As Tennessee's new director of strength and conditioning, Aaron Ausmus is all about speed and movement. Every day before Tennessee football players so much as pick up a weight, they've already been through a series of drills designed to help them get from one point to the next a little faster than their competition.
While Ausmus, 34, preaches speed, he practices patience.
And when it comes to the University of Tennessee, his patience was rewarded. Twice, in fact.
"This is home to me," Ausmus said. "I've always been passionate about the orange. To be back now, it's unbelievable."
Ausmus's first go-round at Tennessee came in the mid-1990s, when he walked-on to the track team. A self-described late bloomer, Ausmus began throwing the shot put as a sophomore at nearby Campbell County High School. He had gotten into weight lifting, and the school's track coach noticed.
"The track coach was like, 'Hey, you should try to throw this steel ball.' I picked that up and took off with it," Ausmus says. "I'm a very competitive person. To me, that was an event that if I work on it hard, I'll see success. It's you versus a distance. I just kind of took off with it."
By the time he was a senior, he was good enough to continue his career in college. Tennessee was the only place he wanted to go, so Ausmus went to a UT home meet and struck up a conversation with throws coach Bill Webb, who later became men's head coach.
"I came over and begged Bill Webb just to please let me walk on," Ausmus said. "After he met me a couple times, he was like, 'Sure.' I had to kind of wiggle in. But I'm so glad they gave me the opportunity. I didn't want to go anywhere else. To me, if I was going to do this, this is where I wanted to do it."
Webb's decision turned out to be good for the Vols.
Ausmus - who eventually earned a scholarship - blossomed into a two-time All-American as well as the 1997 indoor national champion in the shot put.
After finishing his track career, Ausmus was recruited for a graduate assistant job on UT's strength and conditioning staff by John Stucky, a former assistant athletic director for physical development at UT.
Ausmus was a little skeptical at first, despite his interest in becoming a strength coach.
"My response was, 'I've never coached anybody,'" Ausmus says of that conversation with Stucky. "His response was, 'I don't care.' He said, 'I want your competitive attitude to rub off on these other athletes, and you'll pick up how to coach as you go.'
"That was 1998 in August, and then things have just snowballed and fallen in place. Here I am now, back in the same place but now as the person in charge."
That move has a lot to do with patience as well.
After his stint as a GA and two more years as a part-time strength coach, Ausmus became a full-time assistant at Southern California in 2002, where he first met UT defensive line coach Ed Orgeron and UT head coach Lane Kiffin.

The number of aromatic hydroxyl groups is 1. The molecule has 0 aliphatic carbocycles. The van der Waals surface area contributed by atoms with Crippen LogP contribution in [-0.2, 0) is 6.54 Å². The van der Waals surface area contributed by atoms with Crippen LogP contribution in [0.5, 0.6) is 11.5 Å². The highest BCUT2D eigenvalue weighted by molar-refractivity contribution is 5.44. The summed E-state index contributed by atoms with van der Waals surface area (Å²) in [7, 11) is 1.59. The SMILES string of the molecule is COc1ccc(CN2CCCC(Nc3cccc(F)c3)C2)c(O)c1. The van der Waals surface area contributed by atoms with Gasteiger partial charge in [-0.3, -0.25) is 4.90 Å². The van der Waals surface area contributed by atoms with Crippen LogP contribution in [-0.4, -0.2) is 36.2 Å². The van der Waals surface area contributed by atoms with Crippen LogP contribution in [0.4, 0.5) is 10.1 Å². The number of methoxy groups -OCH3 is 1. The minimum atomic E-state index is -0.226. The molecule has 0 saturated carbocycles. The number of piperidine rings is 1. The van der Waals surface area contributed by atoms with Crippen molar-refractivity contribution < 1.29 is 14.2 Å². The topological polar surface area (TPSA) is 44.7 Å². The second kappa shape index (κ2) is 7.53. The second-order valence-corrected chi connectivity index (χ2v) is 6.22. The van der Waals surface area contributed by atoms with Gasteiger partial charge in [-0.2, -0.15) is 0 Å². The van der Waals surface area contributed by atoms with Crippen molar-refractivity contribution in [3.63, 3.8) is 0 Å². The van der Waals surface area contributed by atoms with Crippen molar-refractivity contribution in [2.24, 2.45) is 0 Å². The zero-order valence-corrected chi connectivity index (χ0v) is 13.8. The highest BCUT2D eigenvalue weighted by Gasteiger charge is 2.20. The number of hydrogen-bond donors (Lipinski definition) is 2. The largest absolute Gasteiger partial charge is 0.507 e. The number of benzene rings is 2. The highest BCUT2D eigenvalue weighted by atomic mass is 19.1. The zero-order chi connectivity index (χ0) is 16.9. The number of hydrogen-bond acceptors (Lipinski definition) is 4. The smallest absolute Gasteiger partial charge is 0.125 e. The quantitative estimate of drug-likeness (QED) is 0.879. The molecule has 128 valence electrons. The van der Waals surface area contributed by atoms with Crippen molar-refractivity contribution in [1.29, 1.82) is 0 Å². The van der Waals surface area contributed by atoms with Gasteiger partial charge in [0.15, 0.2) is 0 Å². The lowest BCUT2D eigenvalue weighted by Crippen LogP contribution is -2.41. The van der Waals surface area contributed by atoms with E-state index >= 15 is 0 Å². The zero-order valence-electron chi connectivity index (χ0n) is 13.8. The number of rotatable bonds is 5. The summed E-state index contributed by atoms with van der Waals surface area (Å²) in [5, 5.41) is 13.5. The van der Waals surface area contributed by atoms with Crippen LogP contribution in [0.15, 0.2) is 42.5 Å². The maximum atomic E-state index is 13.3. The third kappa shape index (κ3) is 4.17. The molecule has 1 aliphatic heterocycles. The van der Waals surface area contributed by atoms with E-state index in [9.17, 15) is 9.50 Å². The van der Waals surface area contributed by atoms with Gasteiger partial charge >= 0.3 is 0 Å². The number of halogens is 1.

In 2005, he became Orgeron's head strength coach at Ole Miss. But when Orgeron was fired after the 2007 season, Ausmus and his wife, Andrea, chose to remain in Oxford because the couple's second child had just been born. Ausmus took a job managing a wellness center at Baptist Memorial Hospital in Oxford and waited for a strength job to open up following the 2008 season.
Ausmus was hopeful he'd get a chance to return to Tennessee in December, but perhaps his biggest involvement in the search was as a rumor.
The job eventually went to former South Carolina strength coach Mark Smith. But after a rift developed between Smith and the coaching staff, Smith was let go last month, paving the way for Ausmus to return to Knoxville after a brief stint at North Texas.
And since last week, it's been off to the races. Almost literally, given Ausmus' emphasis on speed and movement.
"The No. 1 thing I want to be great at is movement," Ausmus said. "I want to see athletes change direction. I want to see athletes get from point A to point B better than the other athletes, better than the opponent. My philosophy is if we're not working on some aspect of speed every day, our opponent is and they're going to beat us to the ball.
"We come into the weight room and train with a very fast tempo. Guys are sweating in the weight room. We're jogging in here from station to station. I want to emulate exactly how they're going to be out on the field."
Having worked with Kiffin and Orgeron before, Ausmus said his program is designed to compliment UT's fast pace on the practice field. He also stresses Olympic lifts that mimic certain football movements as well in addition to traditional lifts like squats and presses.
Although it's unusual for a new strength coach to take over in late June, Ausmus is making the most of his return to Knoxville.
"It is very weird timing," he said. "We haven't had a lot of time to sit down with the staff and talk about these philosophies and how-tos and what-ifs. It's been hitting it on the fly. We've been having short meetings with the staff about this is how we're going to do things today. We're trying to be as organized and effective as we can with as little time together as a staff as we can. It's been flying."
And, albeit unusual, it's also the chance he hoped for since leaving UT.
"With coach Kiffin coming here and now the opportunity, everything did fall into place," Ausmus says with a chuckle. "Very fortunate, very excited to get this opportunity, even if it is in June."
Drew Edwards covers University of Tennessee football. He may be reached at 865-342-6274.